The buzz around The Vanishing of Ethan Carter is all about its camerawork, and rightly so. It’s gorgeous. But in an in-depth interview with Edge, the devs talked about how important non-obtrusive storytelling is. After all, if you’re going to create an environment that is indistinguishable from life, you don’t want to ruin it with some game-y bullshit like cut-scenes and disembodied voices. Right?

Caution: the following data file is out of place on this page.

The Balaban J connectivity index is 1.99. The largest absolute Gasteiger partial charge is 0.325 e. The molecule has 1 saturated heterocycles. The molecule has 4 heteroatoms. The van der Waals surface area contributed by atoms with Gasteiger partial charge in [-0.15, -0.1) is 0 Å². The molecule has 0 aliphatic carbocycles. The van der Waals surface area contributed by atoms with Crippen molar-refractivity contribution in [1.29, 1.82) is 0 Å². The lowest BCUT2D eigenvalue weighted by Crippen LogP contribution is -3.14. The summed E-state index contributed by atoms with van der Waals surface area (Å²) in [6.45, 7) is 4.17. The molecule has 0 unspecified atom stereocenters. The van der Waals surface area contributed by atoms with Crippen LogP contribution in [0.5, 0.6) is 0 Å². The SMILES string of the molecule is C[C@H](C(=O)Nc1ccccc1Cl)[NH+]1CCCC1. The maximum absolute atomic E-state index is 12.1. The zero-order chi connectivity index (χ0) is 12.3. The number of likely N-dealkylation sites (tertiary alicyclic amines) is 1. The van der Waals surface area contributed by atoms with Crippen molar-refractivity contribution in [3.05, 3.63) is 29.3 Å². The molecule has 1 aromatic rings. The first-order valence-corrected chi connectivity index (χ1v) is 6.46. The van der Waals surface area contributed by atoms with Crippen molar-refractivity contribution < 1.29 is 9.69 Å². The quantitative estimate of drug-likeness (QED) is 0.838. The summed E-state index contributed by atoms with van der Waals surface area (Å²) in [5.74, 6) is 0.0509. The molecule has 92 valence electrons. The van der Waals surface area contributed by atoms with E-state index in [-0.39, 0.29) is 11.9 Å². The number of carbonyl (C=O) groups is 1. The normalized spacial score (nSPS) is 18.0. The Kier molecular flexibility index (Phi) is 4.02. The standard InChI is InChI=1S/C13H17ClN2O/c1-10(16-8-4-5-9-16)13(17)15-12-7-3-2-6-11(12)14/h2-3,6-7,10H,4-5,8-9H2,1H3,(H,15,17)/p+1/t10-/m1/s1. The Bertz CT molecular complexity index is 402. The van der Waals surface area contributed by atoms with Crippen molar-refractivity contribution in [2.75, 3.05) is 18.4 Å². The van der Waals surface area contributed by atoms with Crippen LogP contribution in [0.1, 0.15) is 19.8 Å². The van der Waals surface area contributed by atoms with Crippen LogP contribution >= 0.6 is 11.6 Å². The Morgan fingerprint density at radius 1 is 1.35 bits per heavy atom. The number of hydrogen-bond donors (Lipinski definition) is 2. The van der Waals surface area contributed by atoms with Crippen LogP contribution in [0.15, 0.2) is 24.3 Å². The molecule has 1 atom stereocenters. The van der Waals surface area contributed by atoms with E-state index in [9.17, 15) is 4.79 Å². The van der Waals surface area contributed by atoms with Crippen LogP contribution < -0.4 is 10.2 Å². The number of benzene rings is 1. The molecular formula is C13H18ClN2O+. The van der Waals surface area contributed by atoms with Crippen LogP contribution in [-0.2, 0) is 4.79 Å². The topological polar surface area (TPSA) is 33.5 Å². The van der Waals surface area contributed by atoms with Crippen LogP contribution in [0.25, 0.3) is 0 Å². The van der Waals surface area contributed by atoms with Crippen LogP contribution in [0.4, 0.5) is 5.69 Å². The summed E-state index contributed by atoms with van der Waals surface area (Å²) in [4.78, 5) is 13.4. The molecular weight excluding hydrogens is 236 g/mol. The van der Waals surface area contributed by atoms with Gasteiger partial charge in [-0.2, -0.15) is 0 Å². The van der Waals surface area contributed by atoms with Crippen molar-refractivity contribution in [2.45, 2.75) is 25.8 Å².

“Voiceovers are the wrong way to go about it, because we trust the players,” they said. Instead, they are using a narrator who seldom opens his trap. The rest of the story is laid bare in environmental clues, like a train engine splattered with blood, but no blood on the road. This sounds similar to the storytelling in Dark Souls that players are so nuts about, where it becomes a meta-game to figure out the backstory about the alliances and the creatures and the history of the kingdom—probably the best possible solution to lore. If you want to know more, we did a PBS Game/Show on that.